What You Must Know About Bassinets And Cribs

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Nursery decorating is exhilarating when your pre-baby nesting drive kicks in but is not so fun when you are confronted with the cost and the time commitment once you have your baby. Whereas diapers and burping clothes are at the forefront of your mind, ruffles, carpets, colors, and baby bassinets are not.

Speaking of baby bassinets- there is a raging debate as to whether bassinets or cribs are the way to go for baby safety, parental convenience, and sleep for both parties.

We’ll discuss the pros and cons of both and come to a conclusion as to which purchase is more necessary, more financially savvy, and better in the long run.

Both cribs and bassinets can be safe sleep choices for a newborn. However, they have several important differences.

According to the Consumer Product Safety Commission (CPCS), a bassinet is defined as a “small bed designed primarily to provide sleeping accommodations for infants that is supported by freestanding legs, a stationary frame/stand, a wheeled base or a rocking base, or that can swing relative to a stationary base.”

Bassinets are great for nighttime feedings and keeping baby in your room, but they have a limited lifespan. Most can only be used until the baby is six months or can roll over on their own, whichever comes first. Cosleepers are popular bassinets that can be attached to your bed. They often have a drop-down side so the baby is almost in bed with you, but safely in their own space at the same time. Unlike a crib, these bassinets make nighttime feeding much easier and can help ease postpartum anxiety as your baby is always close by. These bassinets can sit alongside your bed or elsewhere in your room. Some popular bedside sleepers even swing over the bed to make picking up baby easier.

Many families prefer to have a portable bassinet or a Pack ‘n Play that also has a bassinet addition as well. A portable bassinet is helpful if your baby has overnights at grandma’s or if you want them to be able to nap in the living room or anywhere other than their nursery.

However, the main disadvantages of bassinets are cost and the fact that they can only be used safely during the newborn period.

According to the CPCS’s outlines, there are two different types of cribs: a full-size crib and a non-full size crib. The definition of a full-size crib, as outlined by the CPCS, is sleeping accommodation for an infant that has interior dimensions of 28 ± 5/8 inches (71 ± 1.6 centimeters) in width x 52 3/8 ± 5/8 inches (133 ± 1.6 centimeters) in length.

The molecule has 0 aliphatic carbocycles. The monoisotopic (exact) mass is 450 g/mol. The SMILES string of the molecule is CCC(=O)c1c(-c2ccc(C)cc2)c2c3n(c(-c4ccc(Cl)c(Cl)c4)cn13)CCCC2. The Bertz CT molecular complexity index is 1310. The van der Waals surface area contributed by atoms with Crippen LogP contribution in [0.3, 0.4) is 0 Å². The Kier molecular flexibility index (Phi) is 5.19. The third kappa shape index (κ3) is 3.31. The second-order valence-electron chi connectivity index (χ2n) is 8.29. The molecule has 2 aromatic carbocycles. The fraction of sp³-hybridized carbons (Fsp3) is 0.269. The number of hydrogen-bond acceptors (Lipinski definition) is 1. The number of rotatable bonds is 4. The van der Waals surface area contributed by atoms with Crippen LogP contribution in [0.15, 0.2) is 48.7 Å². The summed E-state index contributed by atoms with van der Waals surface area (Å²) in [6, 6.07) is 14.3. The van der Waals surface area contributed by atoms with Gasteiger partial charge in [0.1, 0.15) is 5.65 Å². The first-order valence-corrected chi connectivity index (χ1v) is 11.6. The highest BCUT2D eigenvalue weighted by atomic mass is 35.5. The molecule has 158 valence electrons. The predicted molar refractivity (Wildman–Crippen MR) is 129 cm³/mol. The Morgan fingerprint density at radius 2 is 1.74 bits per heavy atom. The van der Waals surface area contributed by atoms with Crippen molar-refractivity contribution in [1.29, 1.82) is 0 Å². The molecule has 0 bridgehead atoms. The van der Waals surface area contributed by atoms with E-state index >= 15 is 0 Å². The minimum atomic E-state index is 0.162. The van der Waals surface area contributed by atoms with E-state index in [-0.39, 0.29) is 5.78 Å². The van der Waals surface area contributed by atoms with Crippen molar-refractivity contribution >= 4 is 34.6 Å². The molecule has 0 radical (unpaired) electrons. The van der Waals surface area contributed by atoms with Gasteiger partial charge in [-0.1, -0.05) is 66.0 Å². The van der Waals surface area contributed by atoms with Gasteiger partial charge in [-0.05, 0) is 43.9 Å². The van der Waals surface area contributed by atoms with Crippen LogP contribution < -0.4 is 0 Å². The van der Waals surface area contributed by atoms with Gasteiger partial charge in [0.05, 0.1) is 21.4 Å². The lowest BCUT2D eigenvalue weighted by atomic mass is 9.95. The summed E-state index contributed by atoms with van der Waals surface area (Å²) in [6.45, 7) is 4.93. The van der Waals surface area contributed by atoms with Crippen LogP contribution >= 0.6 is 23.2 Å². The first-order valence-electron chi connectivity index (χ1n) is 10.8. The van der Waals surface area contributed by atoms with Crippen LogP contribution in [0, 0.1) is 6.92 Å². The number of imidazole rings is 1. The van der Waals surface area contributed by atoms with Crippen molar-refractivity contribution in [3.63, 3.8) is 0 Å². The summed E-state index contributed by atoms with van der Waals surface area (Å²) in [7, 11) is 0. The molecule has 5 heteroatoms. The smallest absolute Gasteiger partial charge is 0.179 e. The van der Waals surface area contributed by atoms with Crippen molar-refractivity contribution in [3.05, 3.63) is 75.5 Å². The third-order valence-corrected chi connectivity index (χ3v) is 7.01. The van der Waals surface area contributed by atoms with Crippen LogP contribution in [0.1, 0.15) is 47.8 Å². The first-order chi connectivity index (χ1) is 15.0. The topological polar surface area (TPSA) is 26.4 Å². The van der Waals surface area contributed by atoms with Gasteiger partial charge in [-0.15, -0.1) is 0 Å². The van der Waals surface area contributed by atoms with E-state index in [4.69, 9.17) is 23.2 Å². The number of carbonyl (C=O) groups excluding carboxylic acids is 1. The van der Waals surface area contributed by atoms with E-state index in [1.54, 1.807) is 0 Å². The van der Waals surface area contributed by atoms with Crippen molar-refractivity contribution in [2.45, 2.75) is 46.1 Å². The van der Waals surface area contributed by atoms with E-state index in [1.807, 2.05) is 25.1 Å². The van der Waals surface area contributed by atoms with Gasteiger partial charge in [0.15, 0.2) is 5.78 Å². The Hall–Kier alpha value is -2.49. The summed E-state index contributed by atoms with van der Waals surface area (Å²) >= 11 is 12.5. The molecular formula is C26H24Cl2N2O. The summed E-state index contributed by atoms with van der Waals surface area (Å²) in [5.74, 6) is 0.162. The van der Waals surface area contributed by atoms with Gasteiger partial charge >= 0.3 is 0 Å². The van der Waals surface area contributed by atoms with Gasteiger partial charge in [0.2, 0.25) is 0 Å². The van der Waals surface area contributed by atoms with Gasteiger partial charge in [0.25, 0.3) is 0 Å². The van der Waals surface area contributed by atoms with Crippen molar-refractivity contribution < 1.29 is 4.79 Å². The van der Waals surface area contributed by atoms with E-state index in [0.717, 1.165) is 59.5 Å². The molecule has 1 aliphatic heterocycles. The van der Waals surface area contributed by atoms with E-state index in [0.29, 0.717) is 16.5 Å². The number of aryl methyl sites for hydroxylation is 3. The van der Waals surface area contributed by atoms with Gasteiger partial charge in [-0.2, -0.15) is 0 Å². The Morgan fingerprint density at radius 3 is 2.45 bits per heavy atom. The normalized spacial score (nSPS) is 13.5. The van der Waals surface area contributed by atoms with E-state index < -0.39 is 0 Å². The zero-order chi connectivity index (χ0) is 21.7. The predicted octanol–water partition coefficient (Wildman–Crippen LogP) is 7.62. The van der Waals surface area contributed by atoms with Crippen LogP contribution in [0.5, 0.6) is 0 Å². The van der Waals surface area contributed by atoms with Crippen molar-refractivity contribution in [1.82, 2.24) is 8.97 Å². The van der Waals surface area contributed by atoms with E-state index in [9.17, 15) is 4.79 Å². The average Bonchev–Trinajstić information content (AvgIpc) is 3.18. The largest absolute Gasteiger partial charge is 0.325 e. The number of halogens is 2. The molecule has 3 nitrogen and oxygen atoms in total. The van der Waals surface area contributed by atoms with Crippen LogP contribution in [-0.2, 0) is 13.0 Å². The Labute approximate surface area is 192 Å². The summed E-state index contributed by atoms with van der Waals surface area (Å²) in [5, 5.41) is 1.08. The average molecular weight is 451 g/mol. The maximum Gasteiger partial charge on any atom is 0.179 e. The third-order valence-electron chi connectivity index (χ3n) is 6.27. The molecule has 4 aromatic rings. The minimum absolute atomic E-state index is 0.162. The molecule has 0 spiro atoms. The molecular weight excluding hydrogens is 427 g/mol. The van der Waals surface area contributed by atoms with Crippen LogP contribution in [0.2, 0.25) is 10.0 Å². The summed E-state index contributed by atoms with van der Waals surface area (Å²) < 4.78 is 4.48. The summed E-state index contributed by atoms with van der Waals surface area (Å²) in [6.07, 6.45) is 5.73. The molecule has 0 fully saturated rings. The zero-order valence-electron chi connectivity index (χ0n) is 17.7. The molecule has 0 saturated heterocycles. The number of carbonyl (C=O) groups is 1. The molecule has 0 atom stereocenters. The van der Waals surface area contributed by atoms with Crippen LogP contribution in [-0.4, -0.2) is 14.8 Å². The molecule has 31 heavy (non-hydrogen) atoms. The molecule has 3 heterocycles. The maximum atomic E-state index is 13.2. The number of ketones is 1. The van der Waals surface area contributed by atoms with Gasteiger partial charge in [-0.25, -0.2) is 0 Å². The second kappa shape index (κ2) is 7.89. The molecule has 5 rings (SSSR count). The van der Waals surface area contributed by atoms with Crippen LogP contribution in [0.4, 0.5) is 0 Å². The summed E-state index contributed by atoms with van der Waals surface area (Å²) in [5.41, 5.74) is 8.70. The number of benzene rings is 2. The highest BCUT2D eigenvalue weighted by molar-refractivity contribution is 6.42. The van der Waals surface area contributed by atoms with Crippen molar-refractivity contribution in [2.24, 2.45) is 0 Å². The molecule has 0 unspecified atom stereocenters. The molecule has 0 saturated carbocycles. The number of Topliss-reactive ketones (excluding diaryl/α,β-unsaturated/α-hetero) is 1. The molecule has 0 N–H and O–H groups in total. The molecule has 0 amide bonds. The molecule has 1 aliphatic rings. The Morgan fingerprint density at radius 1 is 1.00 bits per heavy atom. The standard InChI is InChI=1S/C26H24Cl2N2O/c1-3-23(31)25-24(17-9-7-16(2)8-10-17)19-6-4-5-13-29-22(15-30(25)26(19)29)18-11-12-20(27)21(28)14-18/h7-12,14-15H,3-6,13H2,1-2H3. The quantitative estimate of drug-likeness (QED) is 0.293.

A non-full size crib, on the other hand, has the same function, purpose, and “look” of a crib, but is smaller in size. The official definition is 139.7 cm (55 in.) or smaller than 126.3 cm (49 3/4 in.), or an interior width dimension either greater than 77.7 cm (30 5/8 in.) or smaller than 64.3 cm (25 3/8 in.), or both. To be considered a crib, but not full-size, the crib must also meet one or all of the following requirements:

  1. It can fold or collapse without being taken apart so it is smaller when not being used
  2. It has hard sides and legs that can be removed
  3. It is circular, hexagonal, or some other non-standard crib shape
  4. It does not have any mesh, nets, or screens like a playpen

The only exception to the rule about the dimensions of a crib are hospital cribs, which can be designed differently to meet hospital regulations and accommodate equipment.

Many parents feel like they just want to skip the bassinet style sleepers altogether and go straight for the crib that can stay in the nursery for a couple of months/ years. While a completely empty crib with a fully flat mattress is a smart and safe choice, many parents quickly realize that walking even a few feet over to a crib multiple times a night can add exhaustion to the already tiring task of feeding and caring for baby overnight. Since most cribs can’t roll or be moved around easily, parents are also stuck with only one location to place their sleeping baby overnight. Finally, the crib can also just feel a bit big with a tiny newborn in it. Many parents feel a crib fits them and their lifestyle perfectly, but when in doubt, a bassinet (or one of its many variations) may be the best way to go.

Cribs, however, can be used for much longer, some even convert to toddler beds and can last for years. Bassinets have weight limits and usually can only be used for the first few months of baby’s life. Cribs are typically more expensive than bassinets as well, but since they last longer, the total investment is lower if you go straight to a crib.

Overall, it seems as though the crib purchase makes more fiscal sense in the long run. No matter how much you prefer your bassinet, you are still going to buy a baby crib. A bassinet can be skipped but whether you like it or not, you will end up with a crib in your nursery. Babies grow fast and before you even realize it; your little one will no longer fit in his bassinet. Additionally, nowadays cribs can come fully equipped with wheels, easing transportation and making it easier to sleep next to baby at night then wheeling the crib back to the nursery during the day. A crib is essential, however if you choose to go with a bassinet before transitioning to a baby crib then that is perfectly fine as well!

Shoshi W.
Shoshi is an undergraduate student at Stern College for Women in New York City. Her areas of interest include policy, non-profit organizations, and administration. During winter 2018, she was a White House intern. Shoshi has also interned at the Simon Wiesenthal Center in Los Angeles and at Save the Children in New York. As a millennial, Shoshi brings a young and fresh perspective to the worlds of pregnancy and lactation.

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